American Ingenuity

I have been reading a book about Henry Ford called I Invented the Modern Age by Richard Snow.  In it, Snow makes the point that, at the same time that Ford was building his first automobile, there were many men in many garages around the country attempting the same feat and, incredibly, each of those men was operating in a vacuum.  Snow quotes Ford as saying, “I had to work from the ground up – that is, although I knew a number of people were working on horseless carriages, I could not know what they were doing.”

It is a testament to American ingenuity that so many were successful in creating a working automobile, and I recently discovered there was one such man right in my home town.  His name was T. H. Bolte, and he was a machinist and bicycle builder in Kearney, Nebraska.  He completed his automobile in the summer of 1900 after working on it for approximately a year and a half.  With the exception of the engine, he had to create everything, down to the last gear, by hand.  When he started building the automobile, he had never seen one in person.

Bolte’s machine weighed about 650 pounds and used a double gearing, one on each side.  It initially had a 2 hp gasoline engine that could only go 10 mph.  Happily, the local paper published this photo so we know what it looked like:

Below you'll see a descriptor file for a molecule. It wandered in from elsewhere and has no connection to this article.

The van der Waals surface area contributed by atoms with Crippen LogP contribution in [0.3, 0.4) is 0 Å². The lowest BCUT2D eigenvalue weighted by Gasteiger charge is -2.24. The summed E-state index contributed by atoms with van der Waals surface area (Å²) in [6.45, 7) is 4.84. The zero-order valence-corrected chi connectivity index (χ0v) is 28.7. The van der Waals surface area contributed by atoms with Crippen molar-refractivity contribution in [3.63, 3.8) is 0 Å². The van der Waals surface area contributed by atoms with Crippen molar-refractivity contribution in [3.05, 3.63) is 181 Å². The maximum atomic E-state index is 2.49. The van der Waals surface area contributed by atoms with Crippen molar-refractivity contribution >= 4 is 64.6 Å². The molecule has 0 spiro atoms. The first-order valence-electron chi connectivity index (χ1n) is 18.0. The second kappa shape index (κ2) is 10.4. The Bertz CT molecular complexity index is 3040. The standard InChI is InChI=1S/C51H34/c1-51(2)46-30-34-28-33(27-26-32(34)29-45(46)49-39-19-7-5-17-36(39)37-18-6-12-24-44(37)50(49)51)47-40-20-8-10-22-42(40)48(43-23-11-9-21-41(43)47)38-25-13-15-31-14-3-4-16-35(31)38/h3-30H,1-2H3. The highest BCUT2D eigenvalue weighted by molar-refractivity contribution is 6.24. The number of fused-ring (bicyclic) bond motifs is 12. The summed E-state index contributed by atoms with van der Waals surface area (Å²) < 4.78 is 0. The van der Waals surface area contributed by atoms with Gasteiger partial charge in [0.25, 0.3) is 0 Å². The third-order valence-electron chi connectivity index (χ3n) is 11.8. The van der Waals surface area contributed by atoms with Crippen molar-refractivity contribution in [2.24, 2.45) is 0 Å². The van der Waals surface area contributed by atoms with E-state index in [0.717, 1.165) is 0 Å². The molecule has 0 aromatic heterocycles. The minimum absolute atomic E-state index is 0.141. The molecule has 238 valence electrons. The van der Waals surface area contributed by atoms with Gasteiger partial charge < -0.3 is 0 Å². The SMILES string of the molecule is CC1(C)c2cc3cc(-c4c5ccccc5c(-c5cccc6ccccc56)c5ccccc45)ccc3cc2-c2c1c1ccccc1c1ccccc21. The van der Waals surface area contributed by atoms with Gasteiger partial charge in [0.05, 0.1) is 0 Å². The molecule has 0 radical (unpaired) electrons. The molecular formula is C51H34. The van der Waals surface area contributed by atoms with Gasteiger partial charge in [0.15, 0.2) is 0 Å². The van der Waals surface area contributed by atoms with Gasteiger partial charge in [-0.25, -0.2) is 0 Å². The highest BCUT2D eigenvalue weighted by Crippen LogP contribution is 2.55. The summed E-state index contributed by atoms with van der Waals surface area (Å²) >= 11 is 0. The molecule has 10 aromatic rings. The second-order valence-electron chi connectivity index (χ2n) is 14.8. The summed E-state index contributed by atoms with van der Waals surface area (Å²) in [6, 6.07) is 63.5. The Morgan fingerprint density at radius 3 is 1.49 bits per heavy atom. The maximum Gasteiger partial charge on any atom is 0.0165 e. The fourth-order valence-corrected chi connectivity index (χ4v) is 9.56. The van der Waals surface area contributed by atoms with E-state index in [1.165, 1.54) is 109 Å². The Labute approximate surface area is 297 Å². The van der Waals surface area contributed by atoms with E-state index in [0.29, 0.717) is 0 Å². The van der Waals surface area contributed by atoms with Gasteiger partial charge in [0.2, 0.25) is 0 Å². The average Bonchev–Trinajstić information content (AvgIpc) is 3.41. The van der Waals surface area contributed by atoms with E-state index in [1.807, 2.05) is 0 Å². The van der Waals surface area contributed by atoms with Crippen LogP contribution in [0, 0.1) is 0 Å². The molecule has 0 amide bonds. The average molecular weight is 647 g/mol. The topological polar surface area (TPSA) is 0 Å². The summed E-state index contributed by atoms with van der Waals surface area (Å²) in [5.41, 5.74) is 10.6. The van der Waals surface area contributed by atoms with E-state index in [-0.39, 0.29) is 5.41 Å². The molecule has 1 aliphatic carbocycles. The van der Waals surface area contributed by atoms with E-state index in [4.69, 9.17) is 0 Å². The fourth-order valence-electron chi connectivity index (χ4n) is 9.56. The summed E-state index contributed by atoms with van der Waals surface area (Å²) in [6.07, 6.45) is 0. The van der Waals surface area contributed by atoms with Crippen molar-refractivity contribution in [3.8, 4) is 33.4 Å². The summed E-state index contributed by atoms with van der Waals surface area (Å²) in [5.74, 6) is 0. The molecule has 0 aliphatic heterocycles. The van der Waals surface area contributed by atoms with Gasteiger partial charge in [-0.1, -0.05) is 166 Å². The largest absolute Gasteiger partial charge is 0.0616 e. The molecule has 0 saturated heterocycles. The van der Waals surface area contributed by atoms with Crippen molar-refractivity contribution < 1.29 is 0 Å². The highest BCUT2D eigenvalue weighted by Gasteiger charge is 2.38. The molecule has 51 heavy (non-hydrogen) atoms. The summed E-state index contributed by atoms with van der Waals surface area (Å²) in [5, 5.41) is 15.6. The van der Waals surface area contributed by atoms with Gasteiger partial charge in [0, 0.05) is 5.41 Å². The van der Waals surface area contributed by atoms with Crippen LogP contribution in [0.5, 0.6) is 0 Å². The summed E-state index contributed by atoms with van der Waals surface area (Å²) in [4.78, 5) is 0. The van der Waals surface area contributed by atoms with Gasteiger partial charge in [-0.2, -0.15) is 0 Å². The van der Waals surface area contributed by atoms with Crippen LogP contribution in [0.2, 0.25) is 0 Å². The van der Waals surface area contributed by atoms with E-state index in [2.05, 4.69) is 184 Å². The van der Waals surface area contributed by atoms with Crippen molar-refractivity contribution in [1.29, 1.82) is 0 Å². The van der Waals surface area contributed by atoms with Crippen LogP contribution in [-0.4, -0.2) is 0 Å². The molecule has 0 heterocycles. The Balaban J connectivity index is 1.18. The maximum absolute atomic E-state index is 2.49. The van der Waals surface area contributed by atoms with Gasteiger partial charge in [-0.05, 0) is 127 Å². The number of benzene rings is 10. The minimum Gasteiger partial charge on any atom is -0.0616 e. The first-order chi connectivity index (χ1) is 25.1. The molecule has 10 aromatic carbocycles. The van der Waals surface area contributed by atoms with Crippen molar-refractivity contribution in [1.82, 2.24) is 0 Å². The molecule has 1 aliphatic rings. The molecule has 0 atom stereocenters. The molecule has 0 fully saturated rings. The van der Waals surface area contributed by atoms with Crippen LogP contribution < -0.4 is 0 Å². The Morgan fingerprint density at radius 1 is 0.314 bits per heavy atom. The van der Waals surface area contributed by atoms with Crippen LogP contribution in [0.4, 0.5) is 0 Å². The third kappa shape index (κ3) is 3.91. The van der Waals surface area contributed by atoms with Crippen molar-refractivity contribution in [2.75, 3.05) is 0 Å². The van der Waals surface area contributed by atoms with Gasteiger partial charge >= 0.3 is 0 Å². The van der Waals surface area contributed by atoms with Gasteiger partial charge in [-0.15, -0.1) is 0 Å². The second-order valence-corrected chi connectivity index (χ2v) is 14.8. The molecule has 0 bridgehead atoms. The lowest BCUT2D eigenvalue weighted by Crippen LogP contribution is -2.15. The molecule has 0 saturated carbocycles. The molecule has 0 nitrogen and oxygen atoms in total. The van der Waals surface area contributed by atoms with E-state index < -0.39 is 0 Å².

Bolte continued to sell bicycles and began selling automobiles as well.  This is one of his ads:

He later went into the cement business and improved, patented and sold cement mixers.  Bolte was also serving on the city council in 1904 when they passed an ordinance making it illegal to drive any vehicle other than a bicycle or tricycle within the city at a greater rate of speed than 12 mph.  The punishment for violating this ordinance was arrest and fine of not more than $100 or imprisonment not to exceed 30 days!  Every councilman voted in favor of the ordinance except for Bolte who said it “would make lawbreakers of the people.”

Bolte was absolutely correct in voting against it, but another little blurb that was published in 1901 further explains his stance.  His 2 hp engine had given out and he had replaced it with a 4 hp engine capable of making a speed of 15 mph.  Bolte was definitely my kind of guy.

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